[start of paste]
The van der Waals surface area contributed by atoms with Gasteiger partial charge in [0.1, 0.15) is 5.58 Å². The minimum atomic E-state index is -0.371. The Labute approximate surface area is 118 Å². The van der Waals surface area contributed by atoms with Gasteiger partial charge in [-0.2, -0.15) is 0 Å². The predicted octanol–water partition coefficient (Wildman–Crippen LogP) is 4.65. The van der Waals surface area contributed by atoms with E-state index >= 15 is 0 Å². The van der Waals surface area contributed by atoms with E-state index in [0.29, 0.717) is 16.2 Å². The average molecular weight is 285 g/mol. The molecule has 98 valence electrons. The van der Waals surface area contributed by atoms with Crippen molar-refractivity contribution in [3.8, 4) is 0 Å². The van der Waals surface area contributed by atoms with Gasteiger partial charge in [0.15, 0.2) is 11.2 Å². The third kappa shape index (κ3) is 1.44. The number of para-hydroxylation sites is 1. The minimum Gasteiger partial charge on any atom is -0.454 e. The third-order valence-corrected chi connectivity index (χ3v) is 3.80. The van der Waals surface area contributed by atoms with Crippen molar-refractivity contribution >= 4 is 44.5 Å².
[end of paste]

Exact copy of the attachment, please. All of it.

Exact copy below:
The van der Waals surface area contributed by atoms with Gasteiger partial charge in [0.1, 0.15) is 5.58 Å². The minimum atomic E-state index is -0.371. The Labute approximate surface area is 118 Å². The van der Waals surface area contributed by atoms with Gasteiger partial charge in [-0.2, -0.15) is 0 Å². The predicted octanol–water partition coefficient (Wildman–Crippen LogP) is 4.65. The van der Waals surface area contributed by atoms with E-state index >= 15 is 0 Å². The van der Waals surface area contributed by atoms with E-state index in [0.29, 0.717) is 16.2 Å². The average molecular weight is 285 g/mol. The molecule has 98 valence electrons. The van der Waals surface area contributed by atoms with Crippen molar-refractivity contribution in [3.8, 4) is 0 Å². The van der Waals surface area contributed by atoms with Gasteiger partial charge in [0.15, 0.2) is 11.2 Å². The third kappa shape index (κ3) is 1.44. The number of para-hydroxylation sites is 1. The minimum Gasteiger partial charge on any atom is -0.454 e. The third-order valence-corrected chi connectivity index (χ3v) is 3.80. The van der Waals surface area contributed by atoms with Crippen molar-refractivity contribution >= 4 is 44.5 Å².